For me personally I prefer the ACR luminance adjusted file. Even though it’s noisier than the other two, I prefer the even look to the noise. The Neat Image file looks artifacty to my eye, and the file with the combination of the two looks over-smooth. One observation I found interesting is how clean the sky looks in all of these cases. Goes to show you that with even a little bit of ambient light the D750 makes clean images at super high ISOs.

As for the foreground, well that level of detail and noise still isn’t quite usable for a nice image for me. Granted, this was an extreme case designed to push the limits of the sensor. In all likelihood I generally won’t be trying to get good results when shooting pitch black trees. Instead I’ll most likely stick to my preferred method of taking a foreground exposure just after twilight in order to get great depth of field, detail, and quality, and then blending that image with a star shot from later. And for those photos, there’s no question I’ll be reaching for my D750 without qualms.

The Thug Life

Digital imaging and software packages like Photoshop have led to a groundbreaking revolution in composite photography. I love compositing because it frees you up creatively. There are no limits to the images you can create. Dangerous and fantastical adventures, underwater worlds, and magical moments. Nothing is out of bounds, and the only things limiting the images you can achieve are your creativity and your Photoshop skillz. I’ve been getting more into composites lately so I thought I would spruce up a self portrait I took in the summer of 2011 by adding a gritty background to it.

When shooting portraits with artificial lights I love a three-light setup with the key light being a large, somewhat soft light on-axis with the subject, and two harder lights behind the subject and high up left and right in order to provide a cool rim light for the portrait. This setup creates a punchy, almost 3D look that is really cool. Here’s a shot showing the basic lighting setup:

Four light setup for composite portrait

You can see in this shot that I used a fourth light directly behind me for some additional separation from the background. I like this look even more than the 3 light setup, but here I ultimately decided to nix the separation light simply because my background was too cluttered. So after ditching this light and getting my pose down, here’s the straight-out-of-camera version of my final portrait:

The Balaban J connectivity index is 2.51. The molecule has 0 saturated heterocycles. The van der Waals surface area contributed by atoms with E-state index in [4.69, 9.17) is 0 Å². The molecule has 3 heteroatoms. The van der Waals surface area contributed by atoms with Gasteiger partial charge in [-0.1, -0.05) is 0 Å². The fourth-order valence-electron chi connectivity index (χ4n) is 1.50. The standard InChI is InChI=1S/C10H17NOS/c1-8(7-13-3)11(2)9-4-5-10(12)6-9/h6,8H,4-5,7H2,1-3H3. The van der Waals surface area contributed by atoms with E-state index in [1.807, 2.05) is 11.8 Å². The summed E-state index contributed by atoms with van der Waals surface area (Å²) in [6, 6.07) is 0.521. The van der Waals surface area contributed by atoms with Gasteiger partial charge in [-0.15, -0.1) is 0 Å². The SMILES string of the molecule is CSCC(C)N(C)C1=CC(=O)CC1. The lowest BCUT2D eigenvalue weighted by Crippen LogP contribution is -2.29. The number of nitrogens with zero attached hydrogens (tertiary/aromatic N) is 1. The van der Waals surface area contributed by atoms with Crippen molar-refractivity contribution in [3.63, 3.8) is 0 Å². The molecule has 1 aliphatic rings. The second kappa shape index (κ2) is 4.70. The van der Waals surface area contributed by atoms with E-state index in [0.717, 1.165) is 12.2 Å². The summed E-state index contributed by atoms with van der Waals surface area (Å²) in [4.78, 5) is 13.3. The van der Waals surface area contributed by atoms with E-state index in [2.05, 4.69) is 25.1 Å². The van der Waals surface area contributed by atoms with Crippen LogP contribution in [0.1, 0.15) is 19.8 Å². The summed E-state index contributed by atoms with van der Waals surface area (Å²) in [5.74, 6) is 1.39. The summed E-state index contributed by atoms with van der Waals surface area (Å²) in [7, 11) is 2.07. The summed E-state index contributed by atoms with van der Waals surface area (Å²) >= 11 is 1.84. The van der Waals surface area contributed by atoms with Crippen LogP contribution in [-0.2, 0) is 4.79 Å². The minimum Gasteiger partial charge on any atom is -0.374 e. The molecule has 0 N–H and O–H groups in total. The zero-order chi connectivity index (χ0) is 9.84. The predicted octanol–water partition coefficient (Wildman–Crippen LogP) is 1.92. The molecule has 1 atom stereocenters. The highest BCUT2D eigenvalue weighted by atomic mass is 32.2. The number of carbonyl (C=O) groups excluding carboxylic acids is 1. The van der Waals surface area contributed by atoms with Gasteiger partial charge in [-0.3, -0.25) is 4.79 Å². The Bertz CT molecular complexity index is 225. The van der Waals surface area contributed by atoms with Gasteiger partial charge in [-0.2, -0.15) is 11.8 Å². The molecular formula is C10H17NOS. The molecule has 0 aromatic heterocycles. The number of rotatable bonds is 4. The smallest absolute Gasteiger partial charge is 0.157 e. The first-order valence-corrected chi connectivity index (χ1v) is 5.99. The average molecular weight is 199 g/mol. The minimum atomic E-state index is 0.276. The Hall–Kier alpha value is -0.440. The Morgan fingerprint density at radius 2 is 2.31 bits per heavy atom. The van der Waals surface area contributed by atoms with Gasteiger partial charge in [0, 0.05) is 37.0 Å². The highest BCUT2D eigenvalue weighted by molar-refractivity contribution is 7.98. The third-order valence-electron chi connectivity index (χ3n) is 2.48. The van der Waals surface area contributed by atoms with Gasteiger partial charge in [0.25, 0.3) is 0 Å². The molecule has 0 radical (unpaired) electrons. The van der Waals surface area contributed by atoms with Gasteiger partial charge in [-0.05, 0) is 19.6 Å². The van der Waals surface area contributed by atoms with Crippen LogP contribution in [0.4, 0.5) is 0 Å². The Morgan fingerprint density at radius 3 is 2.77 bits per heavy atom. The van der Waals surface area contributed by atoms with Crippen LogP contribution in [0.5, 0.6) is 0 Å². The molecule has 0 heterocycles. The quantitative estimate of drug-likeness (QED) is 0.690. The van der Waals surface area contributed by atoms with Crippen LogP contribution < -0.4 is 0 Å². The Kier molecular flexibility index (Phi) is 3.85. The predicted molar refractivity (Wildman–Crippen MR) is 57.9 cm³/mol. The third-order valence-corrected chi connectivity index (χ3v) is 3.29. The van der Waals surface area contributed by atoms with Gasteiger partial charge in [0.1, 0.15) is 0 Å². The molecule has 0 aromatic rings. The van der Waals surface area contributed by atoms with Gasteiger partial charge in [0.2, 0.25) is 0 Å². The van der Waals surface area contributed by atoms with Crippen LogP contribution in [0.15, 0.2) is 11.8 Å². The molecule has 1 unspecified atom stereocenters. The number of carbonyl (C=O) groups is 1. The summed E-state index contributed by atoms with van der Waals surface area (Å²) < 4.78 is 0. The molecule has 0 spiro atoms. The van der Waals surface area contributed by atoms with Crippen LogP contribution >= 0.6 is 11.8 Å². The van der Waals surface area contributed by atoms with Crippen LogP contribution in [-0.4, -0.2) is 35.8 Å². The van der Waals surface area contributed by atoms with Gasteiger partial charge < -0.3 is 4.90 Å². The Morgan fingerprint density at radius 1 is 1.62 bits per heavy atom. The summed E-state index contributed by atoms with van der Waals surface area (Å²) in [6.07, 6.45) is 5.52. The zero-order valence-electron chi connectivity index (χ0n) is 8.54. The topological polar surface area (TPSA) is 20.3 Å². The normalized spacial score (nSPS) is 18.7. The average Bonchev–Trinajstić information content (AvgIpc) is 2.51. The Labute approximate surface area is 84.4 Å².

Three light setup for composite portrait

When I originally processed this image I wanted to make a complete joke of the tough guy look so I added some cartoon tattoos. You’ll also noticed that I ditched the background completely.

Thug Life portrait from Santa Cruz photographer Josh Cripps

But like I said, I’ve been improving my compositing skills, as well as realizing that a good background really makes or breaks an image, so I wanted to re-process the shot and composite it into a background. I wanted something a little grungy and urban so I used this shot of an alley in downtown Santa Cruz.

Santa Cruz downtown alley

My portrait was fairly easy to cut out cleanly in Photoshop because it was simply on a dark background, so I moved the alley background behind the cutout portrait and free transformed it until the perspective matched.

santa cruz composite portrait

Then to get the two images to blend together smoothly I adjusted the hue and saturation of each, added some noise to the image, and used a gradient map to further match the colors. There was also quite a bit of dodging and burning I did to help stylize the image. And voila, the final result:

santa cruz composite portrait

Looking for images like this? Contact me for a portrait session.

Or if you want to improve your own composite skills, check out the awesome tutorials from the ever-inspiring Aaron Nace over at Phlearn. I also recommend the book Photoshop Compositing Secrets by Matt Kloskowski.

Frustrated by Picture Framing? Try doing it yourself!

Picture framing can be a hassle.  Ready-made frames often offer a cheap solution, but not all pictures fit standard sizes, and the ready-made frames can be low quality as well.  Professional picture framing is a sure-fire way to get a great result, but also a sure-fire way to break the bank; often it costs more than the art you want to frame!  But there is another alternative: to do the framing yourself.  Perhaps a daunting prospect at first glance, but I propose that with the right tools and time, anyone can do their own picture framing, get a great result, and save a boatload of cash.